Singapore's first Prime Minister, Lee Kuan Yew, has died at the age of 91.
Confirming the news the Prime Minister's Office (PMO) issued a statement saying:"The Prime Minister is deeply grieved to announce the passing of Mr Lee Kuan Yew, the founding Prime Minister of Singapore.
"Mr Lee passed away peacefully at the Singapore General Hospital today at 3.18am. He was 91."
The announcement came "with deep sorrow" by the press secretary of Prime Minister Lee Hsien Loong, Lee's son.
The arrangements for the funeral proceedings and opportunities for the public to pay their respects will be announced later, added the PMO.
Lee, born in 1923, assembled the People's Action Party (PAP) and became Singapore's first Prime Minister in 1959.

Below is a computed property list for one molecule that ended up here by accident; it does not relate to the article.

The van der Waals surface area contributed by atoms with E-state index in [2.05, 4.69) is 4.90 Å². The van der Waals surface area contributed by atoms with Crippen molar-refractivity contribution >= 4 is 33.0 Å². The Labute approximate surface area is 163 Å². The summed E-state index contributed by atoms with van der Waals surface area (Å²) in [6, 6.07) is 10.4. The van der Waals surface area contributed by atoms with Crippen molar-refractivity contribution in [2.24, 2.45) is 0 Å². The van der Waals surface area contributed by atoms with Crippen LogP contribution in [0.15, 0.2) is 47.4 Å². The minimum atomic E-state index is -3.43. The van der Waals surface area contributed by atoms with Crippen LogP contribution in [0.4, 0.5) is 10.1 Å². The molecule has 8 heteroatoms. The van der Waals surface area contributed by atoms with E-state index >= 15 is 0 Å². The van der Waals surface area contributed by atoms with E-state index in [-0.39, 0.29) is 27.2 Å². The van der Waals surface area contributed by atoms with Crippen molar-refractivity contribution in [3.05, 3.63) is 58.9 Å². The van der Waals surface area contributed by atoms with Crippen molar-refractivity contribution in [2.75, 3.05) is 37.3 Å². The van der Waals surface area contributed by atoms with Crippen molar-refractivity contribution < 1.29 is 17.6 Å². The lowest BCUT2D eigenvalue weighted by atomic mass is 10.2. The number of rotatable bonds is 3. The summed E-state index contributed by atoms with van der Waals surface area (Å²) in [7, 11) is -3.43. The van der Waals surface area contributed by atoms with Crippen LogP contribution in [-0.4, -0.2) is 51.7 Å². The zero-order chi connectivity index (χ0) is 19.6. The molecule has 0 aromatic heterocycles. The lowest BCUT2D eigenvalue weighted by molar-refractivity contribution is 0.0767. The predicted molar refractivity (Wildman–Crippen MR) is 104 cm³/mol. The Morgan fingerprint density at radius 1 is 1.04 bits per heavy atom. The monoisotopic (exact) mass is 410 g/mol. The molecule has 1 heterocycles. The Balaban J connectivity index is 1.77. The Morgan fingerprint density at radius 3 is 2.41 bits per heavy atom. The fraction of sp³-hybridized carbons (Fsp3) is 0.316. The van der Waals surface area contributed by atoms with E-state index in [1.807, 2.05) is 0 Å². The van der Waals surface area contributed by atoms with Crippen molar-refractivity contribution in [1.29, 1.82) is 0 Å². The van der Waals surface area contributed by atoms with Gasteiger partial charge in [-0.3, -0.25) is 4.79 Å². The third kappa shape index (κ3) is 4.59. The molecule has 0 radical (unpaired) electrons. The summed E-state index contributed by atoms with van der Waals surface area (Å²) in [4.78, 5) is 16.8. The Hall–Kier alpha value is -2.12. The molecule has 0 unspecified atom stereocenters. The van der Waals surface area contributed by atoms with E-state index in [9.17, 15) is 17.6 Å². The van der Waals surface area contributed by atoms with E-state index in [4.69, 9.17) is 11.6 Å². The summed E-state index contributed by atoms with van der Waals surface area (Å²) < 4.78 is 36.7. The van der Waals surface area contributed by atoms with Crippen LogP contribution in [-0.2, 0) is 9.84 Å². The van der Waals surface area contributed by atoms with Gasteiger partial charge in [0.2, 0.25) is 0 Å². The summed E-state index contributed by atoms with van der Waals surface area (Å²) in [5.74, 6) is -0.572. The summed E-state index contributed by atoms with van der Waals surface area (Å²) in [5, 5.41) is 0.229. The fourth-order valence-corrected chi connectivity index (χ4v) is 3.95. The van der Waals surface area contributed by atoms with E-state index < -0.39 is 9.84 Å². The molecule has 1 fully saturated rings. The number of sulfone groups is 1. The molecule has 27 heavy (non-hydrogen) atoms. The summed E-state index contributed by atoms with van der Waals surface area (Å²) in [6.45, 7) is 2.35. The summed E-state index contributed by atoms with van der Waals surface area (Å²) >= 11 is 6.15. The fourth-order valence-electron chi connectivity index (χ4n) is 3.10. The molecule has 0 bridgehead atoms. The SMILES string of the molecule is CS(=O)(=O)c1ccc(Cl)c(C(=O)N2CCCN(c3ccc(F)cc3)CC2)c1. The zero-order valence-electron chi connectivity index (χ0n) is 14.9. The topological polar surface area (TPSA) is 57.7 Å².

The Cambridge-educated lawyer led the country into Independence in 1965 following the merger and then separation from Malaysia.
Speaking of the separation, Lee told the New York Times in 2007: "We knew that if we were just like our neighbours, we would die. Because we've got nothing to offer against what they have to offer. So we had to produce something which is different and better than what they have."
Lee was often criticized for his iron grip on power and restrictions on freedom of speech.
"Whoever governs Singapore must have that iron in him. Or give it up," Lee told a rally in 1980. "I've spent a whole lifetime building this and as long as I'm in charge, nobody is going to knock it down."
Lee had been in hospital on life support for several weeks due to severe pneumonia.